Rome: Roddick Into the Quarterfinals

Quote of the week goes to Andy Roddick, who when asked what it takes to beat Nadal on clay these days, said, "I don't know. We're 0 for the last 48, right?"


R16: Roddick def. Rusedski 7-6(4) 6-2

Roddick improved to a 6-1 record in his career against Rusedski with this sixth consecutive victory against the Briton. He faces Gael Monfils in the quarterfinals, who had beaten Fabrice Santoro by the exact same scoreline.

This is the first time Andy has made the quarterfinals of a European clay masters event since 2002.

Good luck to Andy tomorrow. Hopefully he will take out Monfils with as little pain as possible and book his date with (presumably) Rafael Nadal in the semifinals.

Post-Rusedski match interview here.

Post-Baghdatis match interview here.



Originally posted May 10, 2006

Sweet Revenge, Roddick Bags the Cypriot

R2: Roddick def. Baghdatis
3-6 6-1 6-2

Sources tell me this match was pretty ugly but hey, a win is a win and oh my, was this win badly needed. This is exactly the type of match Andy has been losing for months now--blowing through early rounds and easier opponents only to fall at the first real test. It really is wonderful to see Andy finally stepping his game up and fighting hard for the win, even when he's not playing well. I had surmised that perhaps the USA vs Chile Davis Cup matches would prove to be the turning-point in finally ending this run of bad luck and gaining some much-needed confidence. So far, it would appear that the old Andy Roddick is finally coming back.

Screencap courtesy of Alexito. Thanks, Alex!

Brother and coach John Roddick said about the match: Andy pulled out a tough 3 set match against Baghdatis today. That has been the kind of match Andy has been looking to pull out this year. Andy definitely can play better, but to have great tournaments, you need to win some difficult ones. He has a tough challenge in Rusedski. He needs to return well and force Greg into tough positions with good groundies.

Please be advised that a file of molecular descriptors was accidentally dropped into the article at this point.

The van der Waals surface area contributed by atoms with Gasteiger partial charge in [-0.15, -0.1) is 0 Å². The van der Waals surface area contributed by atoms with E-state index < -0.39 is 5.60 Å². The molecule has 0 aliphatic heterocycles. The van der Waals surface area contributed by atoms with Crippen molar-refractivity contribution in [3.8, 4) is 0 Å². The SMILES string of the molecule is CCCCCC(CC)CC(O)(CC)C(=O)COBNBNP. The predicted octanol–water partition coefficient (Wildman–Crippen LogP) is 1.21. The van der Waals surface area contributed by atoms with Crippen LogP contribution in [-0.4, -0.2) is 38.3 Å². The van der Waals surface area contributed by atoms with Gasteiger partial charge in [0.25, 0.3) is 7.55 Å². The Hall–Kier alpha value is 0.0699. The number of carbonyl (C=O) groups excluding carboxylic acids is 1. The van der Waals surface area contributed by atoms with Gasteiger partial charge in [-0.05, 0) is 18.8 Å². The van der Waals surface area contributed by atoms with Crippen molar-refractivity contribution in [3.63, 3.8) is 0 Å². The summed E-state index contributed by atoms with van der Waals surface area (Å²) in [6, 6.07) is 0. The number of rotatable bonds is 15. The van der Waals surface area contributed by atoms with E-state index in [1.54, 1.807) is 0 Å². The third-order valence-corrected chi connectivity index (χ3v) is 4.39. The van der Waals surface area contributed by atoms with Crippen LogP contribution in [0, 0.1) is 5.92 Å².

This match had plenty of ugly moments, with Roddick and Baghdatis combining for 82 unforced errors and 13 breaks.

"I don't think either one of us had our best stuff by any means," Roddick said. "I served absolutely terribly for the first set and a half, two sets. I just found a way to somehow compete and somehow get through it."

Roddick led 2-1 in the first set when play was interrupted for 10 minutes while a sick fan was removed from the stands. Baghdatis then took a 5-2 lead and won the set with his fourth break of serve.

In the second set, Roddick broke Baghdatis' serve three times and saved a break point at 4-1 with a 140 mph first serve.

Baghdatis took a 2-0 lead in the third before Roddick won six straight games to close out the match, with Baghdatis double faulting on match point. had a very nice wrap-up of the match: "A Win's a Win:
In the second round at the ATP Masters Series Rome, it looked like Marcos Baghdatis might improve his record against Andy Roddick to 2-0. The Cypriot, who knocked Roddick out of the Australian Open, cruised in the first set, and used a steady stream of drop shots throughout the match to combat the American, who usually plays well behind the baseline.

But this is clay. If things aren’t going your way, you just hold on and grind. Roddick didn’t give up, and the Baghdatis of the first set was nowhere to be found in the final two. Up a break at 3-1 in the second set, Roddick was handed another break when Baghdatis put together back-to-back double faults to lose the game.

At that point in the match, neither player was playing well. It was a matter of who could stay consistent and not lose the match—who could grind it out to the end.